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Sunday, June 21, 2015

While we're young (Noah Baumbach)


A middle-aged couple's career and marriage are overturned when a disarming young couple enters their lives.


Starring Naomi Watts, Ben Stiller, Maria Dizzia, Adam Horovitz, Adam Driver, Amanda Seyfried


My thoughts on this film: The movie does indeed have a good start - Ben Stiller and Naomi Watts play their roles well and make lots of good points regarding how we can sometimes be unhappy with our past decisions and our lives. It also captures the present changes between people who live for their kids and those who do not have any, and how they see one another.
However, 'While We're Young' left me a little disappointed in the end, since something seems to be missing. To put it bluntly, the trailer looked better than the exact film.

Monday, June 08, 2015

Mistress (James Patterson & David Ellis)

As Ben Casper watches his best friend plummet from her sixth-floor apartment balcony, he realises his life is about to change. Diana had no reason to kill herself, she had to have been pushed.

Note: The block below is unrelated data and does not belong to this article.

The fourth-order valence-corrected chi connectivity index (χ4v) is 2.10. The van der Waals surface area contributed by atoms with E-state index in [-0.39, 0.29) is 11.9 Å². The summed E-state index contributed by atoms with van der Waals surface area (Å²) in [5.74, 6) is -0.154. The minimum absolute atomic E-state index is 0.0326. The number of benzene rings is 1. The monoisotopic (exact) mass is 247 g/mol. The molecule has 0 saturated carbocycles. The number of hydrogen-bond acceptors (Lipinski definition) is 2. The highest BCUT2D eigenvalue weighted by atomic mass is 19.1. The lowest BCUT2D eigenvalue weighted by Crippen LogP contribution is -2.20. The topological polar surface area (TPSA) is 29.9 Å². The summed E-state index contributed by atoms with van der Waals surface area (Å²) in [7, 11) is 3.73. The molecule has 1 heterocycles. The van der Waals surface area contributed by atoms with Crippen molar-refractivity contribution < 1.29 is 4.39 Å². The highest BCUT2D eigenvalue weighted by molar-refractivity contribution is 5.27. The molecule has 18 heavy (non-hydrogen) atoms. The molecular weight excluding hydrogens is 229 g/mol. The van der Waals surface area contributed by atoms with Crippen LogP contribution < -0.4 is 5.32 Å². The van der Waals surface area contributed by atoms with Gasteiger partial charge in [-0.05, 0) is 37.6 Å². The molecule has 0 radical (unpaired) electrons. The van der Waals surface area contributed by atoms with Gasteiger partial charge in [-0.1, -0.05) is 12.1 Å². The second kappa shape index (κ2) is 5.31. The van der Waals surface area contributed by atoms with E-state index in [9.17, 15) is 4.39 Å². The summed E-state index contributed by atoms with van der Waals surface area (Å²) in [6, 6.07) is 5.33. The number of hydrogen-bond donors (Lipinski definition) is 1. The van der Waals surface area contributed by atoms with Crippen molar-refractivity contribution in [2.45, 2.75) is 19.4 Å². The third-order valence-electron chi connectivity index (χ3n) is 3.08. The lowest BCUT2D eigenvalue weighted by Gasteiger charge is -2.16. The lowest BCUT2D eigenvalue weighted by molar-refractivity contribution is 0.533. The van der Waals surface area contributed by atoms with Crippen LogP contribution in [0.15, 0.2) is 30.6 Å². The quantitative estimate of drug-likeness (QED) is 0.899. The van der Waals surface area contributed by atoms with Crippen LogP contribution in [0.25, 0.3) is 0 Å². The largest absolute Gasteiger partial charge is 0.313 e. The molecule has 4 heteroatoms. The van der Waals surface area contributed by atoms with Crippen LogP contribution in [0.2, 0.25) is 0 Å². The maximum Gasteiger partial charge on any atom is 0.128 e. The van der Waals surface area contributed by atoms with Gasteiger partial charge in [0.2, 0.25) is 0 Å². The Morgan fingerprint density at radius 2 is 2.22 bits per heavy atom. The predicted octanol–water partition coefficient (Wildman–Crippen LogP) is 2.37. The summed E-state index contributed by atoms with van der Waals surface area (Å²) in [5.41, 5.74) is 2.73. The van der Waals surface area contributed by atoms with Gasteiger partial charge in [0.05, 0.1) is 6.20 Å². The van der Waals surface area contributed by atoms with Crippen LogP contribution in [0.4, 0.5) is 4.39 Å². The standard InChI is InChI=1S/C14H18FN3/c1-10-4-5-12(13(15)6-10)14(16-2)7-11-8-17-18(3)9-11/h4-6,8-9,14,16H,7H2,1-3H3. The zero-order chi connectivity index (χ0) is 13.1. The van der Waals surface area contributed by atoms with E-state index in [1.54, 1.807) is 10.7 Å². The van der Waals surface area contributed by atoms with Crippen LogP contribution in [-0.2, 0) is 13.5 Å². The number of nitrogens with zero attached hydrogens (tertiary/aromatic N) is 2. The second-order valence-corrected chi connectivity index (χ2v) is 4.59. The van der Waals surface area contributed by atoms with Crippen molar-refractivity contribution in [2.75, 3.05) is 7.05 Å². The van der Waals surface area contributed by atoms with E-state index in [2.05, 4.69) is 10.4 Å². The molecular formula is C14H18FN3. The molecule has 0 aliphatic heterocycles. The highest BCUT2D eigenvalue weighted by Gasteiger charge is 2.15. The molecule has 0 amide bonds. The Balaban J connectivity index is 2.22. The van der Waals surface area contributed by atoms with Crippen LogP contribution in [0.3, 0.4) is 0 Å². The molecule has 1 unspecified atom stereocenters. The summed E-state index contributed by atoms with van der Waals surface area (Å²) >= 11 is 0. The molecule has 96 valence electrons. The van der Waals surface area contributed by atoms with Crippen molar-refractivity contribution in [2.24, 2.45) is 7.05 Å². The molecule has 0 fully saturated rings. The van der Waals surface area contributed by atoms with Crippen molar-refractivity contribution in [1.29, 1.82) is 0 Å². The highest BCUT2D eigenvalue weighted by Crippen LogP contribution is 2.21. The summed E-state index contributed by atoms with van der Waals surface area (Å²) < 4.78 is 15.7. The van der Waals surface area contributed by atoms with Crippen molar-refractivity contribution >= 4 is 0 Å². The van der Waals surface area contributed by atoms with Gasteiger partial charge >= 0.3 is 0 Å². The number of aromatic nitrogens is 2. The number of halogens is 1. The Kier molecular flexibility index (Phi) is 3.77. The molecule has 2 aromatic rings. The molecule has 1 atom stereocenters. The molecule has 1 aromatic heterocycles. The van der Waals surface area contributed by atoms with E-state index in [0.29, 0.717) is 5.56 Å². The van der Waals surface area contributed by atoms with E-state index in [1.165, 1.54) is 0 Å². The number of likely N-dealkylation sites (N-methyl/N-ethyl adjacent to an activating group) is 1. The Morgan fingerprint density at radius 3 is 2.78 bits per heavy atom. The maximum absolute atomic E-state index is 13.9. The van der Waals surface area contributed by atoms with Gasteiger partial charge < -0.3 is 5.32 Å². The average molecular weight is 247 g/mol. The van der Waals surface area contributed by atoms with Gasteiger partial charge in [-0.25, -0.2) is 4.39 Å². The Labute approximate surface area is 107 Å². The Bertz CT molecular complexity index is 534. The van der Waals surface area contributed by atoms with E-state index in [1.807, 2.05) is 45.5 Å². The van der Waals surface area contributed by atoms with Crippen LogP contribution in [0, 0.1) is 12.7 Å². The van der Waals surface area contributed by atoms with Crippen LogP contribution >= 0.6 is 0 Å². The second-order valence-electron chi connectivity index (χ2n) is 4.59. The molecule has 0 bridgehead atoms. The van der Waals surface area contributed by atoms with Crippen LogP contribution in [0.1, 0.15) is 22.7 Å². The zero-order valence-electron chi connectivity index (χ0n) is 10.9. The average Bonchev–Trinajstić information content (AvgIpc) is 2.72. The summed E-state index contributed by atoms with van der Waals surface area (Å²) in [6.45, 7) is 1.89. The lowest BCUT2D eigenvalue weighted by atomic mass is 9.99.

Diana worked for the CIA, so the investigation into her death is kept tightly under wraps. But Ben is a political journalist and can feel that something is not right.
Casper starts investigating for himself and soon discovers that Diana was leading a double life he knew nothing about. But when more people involved die in questionable circumstances it becomes clear that someone does not want the truth to be uncovered.

Quote: "I mean, in The Firm, one of the henchmen, the one who killed Gary Busey and the lawyers in the Caymans, and who tried to kill Tom Cruise - that guy was an albino. If you were going to pick someone to anonymously carry out your wet work, would you choose an albino? Anybody, but anybody, could identify him: Well, let's see... don't remember much, 'cept, oh, yeah, he had white hair and red eyes and was completely pale."